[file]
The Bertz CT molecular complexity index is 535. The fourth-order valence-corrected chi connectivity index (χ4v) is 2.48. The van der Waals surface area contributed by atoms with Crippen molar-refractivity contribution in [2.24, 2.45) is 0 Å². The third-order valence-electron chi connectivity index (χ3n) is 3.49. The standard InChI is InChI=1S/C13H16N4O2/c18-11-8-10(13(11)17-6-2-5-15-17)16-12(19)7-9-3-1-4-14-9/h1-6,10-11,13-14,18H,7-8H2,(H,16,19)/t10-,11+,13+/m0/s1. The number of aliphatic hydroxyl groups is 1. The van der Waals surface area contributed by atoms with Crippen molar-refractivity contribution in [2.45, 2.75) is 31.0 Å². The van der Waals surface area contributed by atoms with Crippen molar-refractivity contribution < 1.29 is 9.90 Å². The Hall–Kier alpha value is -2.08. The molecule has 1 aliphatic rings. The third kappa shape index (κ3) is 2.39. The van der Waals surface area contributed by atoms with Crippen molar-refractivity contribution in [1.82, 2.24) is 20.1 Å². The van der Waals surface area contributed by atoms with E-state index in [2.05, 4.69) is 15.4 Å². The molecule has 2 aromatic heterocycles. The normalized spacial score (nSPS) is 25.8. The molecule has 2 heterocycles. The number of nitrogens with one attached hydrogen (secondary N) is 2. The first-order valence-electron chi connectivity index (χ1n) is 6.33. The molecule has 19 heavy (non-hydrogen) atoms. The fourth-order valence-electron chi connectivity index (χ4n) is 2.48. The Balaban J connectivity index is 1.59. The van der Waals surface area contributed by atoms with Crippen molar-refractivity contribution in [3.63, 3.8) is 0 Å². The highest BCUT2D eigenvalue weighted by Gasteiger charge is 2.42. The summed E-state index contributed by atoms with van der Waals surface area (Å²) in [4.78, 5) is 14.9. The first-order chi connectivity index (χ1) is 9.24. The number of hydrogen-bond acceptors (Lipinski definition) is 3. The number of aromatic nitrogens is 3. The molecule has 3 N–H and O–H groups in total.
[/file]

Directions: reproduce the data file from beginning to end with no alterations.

The Bertz CT molecular complexity index is 535. The fourth-order valence-corrected chi connectivity index (χ4v) is 2.48. The van der Waals surface area contributed by atoms with Crippen molar-refractivity contribution in [2.24, 2.45) is 0 Å². The third-order valence-electron chi connectivity index (χ3n) is 3.49. The standard InChI is InChI=1S/C13H16N4O2/c18-11-8-10(13(11)17-6-2-5-15-17)16-12(19)7-9-3-1-4-14-9/h1-6,10-11,13-14,18H,7-8H2,(H,16,19)/t10-,11+,13+/m0/s1. The number of aliphatic hydroxyl groups is 1. The van der Waals surface area contributed by atoms with Crippen molar-refractivity contribution in [2.45, 2.75) is 31.0 Å². The van der Waals surface area contributed by atoms with Crippen molar-refractivity contribution < 1.29 is 9.90 Å². The Hall–Kier alpha value is -2.08. The molecule has 1 aliphatic rings. The third kappa shape index (κ3) is 2.39. The van der Waals surface area contributed by atoms with Crippen molar-refractivity contribution in [1.82, 2.24) is 20.1 Å². The van der Waals surface area contributed by atoms with E-state index in [2.05, 4.69) is 15.4 Å². The molecule has 2 aromatic heterocycles. The normalized spacial score (nSPS) is 25.8. The molecule has 2 heterocycles. The number of nitrogens with one attached hydrogen (secondary N) is 2. The first-order valence-electron chi connectivity index (χ1n) is 6.33. The molecule has 19 heavy (non-hydrogen) atoms. The fourth-order valence-electron chi connectivity index (χ4n) is 2.48. The Balaban J connectivity index is 1.59. The van der Waals surface area contributed by atoms with Crippen molar-refractivity contribution in [3.63, 3.8) is 0 Å². The highest BCUT2D eigenvalue weighted by Gasteiger charge is 2.42. The summed E-state index contributed by atoms with van der Waals surface area (Å²) in [4.78, 5) is 14.9. The first-order chi connectivity index (χ1) is 9.24. The number of hydrogen-bond acceptors (Lipinski definition) is 3. The number of aromatic nitrogens is 3. The molecule has 3 N–H and O–H groups in total.